In addition to friends and family, conservationists from afar will be gathering this afternoon at Bethany Lutheran Church in Dickson to honour the memory of Elmer Kure, arguably, Alberta’s greatest conservationist . . . ever.
Elmer died at 90 in the early morning of May 24th at Sunset Manor, Innisfail, his most recent residence.
Elmer came to the Dickson area from Illinois with his Danish parents when he was three. He helped clear the family land he farmed for more than 30 years. Next door to the church stands what is likely the one-room school where Elmer was educated, and which now serves as the clubhouse of the Dickson Fish and Game Association, where Elmer honed his talents for his long years of service to better the environment of all Albertans, including our fish and wildlife.
Early in his life, Elmer learned to hunt and appreciate wildlife from his father, Art Kure, and developed the passion for conservation and the strong land ethic that is characteristic of all North America’s legendary hunter-conservationists.
In 1958 Kure was persuaded to run as a wild card candidate and, to his surprise, won, becoming the Alberta Fish and Game Association’s 19th president. In 1964 the AFGA honoured Kure for his many presidential accomplishments with its highest award, the Fulton Trophy.
In the early ’70s, then AFGA president, the late Tom O’Keefe, decided the position was becoming too time consuming for one person and persuaded Elmer Kure, for a modest stipend, to serve as my executive assistant when I became AFGA president in 1973. That job was soon titled Director of Environmental and Public Relations and Kure served in it until 1986, becoming a key figure in most private and governmental conservation and fish and wildlife management issues of those golden years. For his efforts in that position, the AFGA, in1988 made Elmer Kure the only two-time recipient of its Fulton Trophy. Many other provincial and national awards came Kure’s way, including The Order of the Bighorn, then Alberta’s highest award to a conservationist, in 1989.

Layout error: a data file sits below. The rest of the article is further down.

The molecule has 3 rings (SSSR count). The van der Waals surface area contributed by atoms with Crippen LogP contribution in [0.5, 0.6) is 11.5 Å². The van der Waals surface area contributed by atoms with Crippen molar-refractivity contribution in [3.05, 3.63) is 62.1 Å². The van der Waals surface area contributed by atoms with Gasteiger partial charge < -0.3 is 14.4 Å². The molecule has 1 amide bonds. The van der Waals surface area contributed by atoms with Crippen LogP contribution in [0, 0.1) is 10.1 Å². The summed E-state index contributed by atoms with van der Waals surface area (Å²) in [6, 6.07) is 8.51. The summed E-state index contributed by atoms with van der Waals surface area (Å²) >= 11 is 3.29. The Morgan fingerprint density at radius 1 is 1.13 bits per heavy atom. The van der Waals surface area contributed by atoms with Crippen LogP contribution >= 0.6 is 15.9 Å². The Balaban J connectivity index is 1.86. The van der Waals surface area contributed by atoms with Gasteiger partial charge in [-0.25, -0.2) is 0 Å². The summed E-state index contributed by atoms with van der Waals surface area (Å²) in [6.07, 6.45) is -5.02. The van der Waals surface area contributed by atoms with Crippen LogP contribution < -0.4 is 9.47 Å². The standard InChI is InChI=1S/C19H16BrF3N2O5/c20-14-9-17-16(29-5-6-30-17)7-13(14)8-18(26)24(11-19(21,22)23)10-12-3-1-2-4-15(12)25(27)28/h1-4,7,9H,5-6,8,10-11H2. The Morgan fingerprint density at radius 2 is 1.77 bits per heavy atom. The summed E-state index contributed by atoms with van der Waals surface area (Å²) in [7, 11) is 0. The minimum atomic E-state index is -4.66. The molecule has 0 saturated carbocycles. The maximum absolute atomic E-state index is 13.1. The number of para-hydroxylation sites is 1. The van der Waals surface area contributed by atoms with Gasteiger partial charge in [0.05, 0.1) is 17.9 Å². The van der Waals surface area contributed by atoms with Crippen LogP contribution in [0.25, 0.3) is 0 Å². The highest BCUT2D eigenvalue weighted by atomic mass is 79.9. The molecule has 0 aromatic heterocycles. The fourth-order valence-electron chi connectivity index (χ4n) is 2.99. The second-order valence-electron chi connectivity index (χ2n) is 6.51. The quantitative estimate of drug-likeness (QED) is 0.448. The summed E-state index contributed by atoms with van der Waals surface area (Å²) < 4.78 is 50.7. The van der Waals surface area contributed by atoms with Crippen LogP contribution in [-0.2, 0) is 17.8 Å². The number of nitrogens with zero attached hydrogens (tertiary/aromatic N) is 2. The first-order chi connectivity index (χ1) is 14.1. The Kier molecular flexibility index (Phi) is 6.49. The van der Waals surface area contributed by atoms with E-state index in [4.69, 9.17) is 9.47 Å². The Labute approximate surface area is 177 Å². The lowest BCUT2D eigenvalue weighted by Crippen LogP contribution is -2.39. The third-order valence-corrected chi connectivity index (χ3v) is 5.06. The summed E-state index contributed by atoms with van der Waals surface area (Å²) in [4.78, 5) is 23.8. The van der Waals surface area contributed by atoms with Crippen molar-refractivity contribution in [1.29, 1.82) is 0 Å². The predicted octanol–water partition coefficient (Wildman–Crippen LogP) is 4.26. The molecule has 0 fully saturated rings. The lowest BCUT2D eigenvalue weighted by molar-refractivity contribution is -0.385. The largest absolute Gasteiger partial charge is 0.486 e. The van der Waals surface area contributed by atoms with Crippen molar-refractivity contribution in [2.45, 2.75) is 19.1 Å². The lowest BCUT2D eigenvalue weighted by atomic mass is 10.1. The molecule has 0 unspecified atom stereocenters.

No initiative illustrates the principled, gentlemanly, negotiating skills of Elmer Kure quite like the work he did on Alberta’s first Buck for Wildlife project, the North Raven River restoration. Land owners along the tiny river were naturally somewhat testy, feeling blamed for the degradation and bank destruction and concerned at the prospect of easements for fishermen. The AFGA loaned Elmer Kure to the project, and he skillfully brought everyone on-side and together with such arguments as everyone wins — including increased property values — with a restored, world class trout stream running through the place.
Yesterday I looked at the new signs along the North Raven telling the story of one of North America’s more successful stream restoration projects, all the more remarkable because it was accomplished mostly on private land. Elmer was proud of that. He would also have been pleased that the new signs proclaim that you don’t have to ask anyone to fish a superbly challenging brown trout stream visited by storied fly fishermen from afar.
I often visited Elmer and spouse, Helga, at their farm home east of Spruce View, then at their new home south of Spruce View and nearer Dickson. Elmer had been instrumental in having the landowner tag established in Alberta, and on one of my visits he gave me good advice on how you hunted trophy mule deer on a single quarter section.
Then, on another visit, when Elmer was as young as I am now, a chill went up my spine when he told me he was done hunting. He told a great story, but the crux is that, hunting his beloved river quarter with a landowners’ tag, he made the only bad shot of his long hunting life and his mule deer buck got all the way across the Red Deer River before expiring. No matter that a couple of river floaters helped him recover the buck, Elmer was adamant: he was past it . . . done.
He stuck with his decision, and for two decades at least enjoyed a parade of visitors to the oracle at Dickson, many seeking his views and advice on the steadily worsening renewable resource situation in Alberta. Once I expressed frustration and mystification over the selfish attitude of big ranching to our public land, and Elmer said: “It’s all about money; follow the money and you’ll find your answer.”
More recently, discussing early aspects of Alberta’s shameful war on wildlife, Elmer and I agreed that today everything’s so all about money that soon we’ll have nothing else left. On my last visit Elmer mourned the losses of the conservation gains that were taking us back to the wasteland that was Alberta in 1908 when the AFGA started.
Don Hayden, AFGA president, 1979-81, said this immediately on hearing of Elmer Kure’s passing: “Alberta is now poorer, because when the sun set on May 24th, our conservation godfather was no longer there.”
Bob Scammell is an awarding winning outdoors writer living in Red Deer.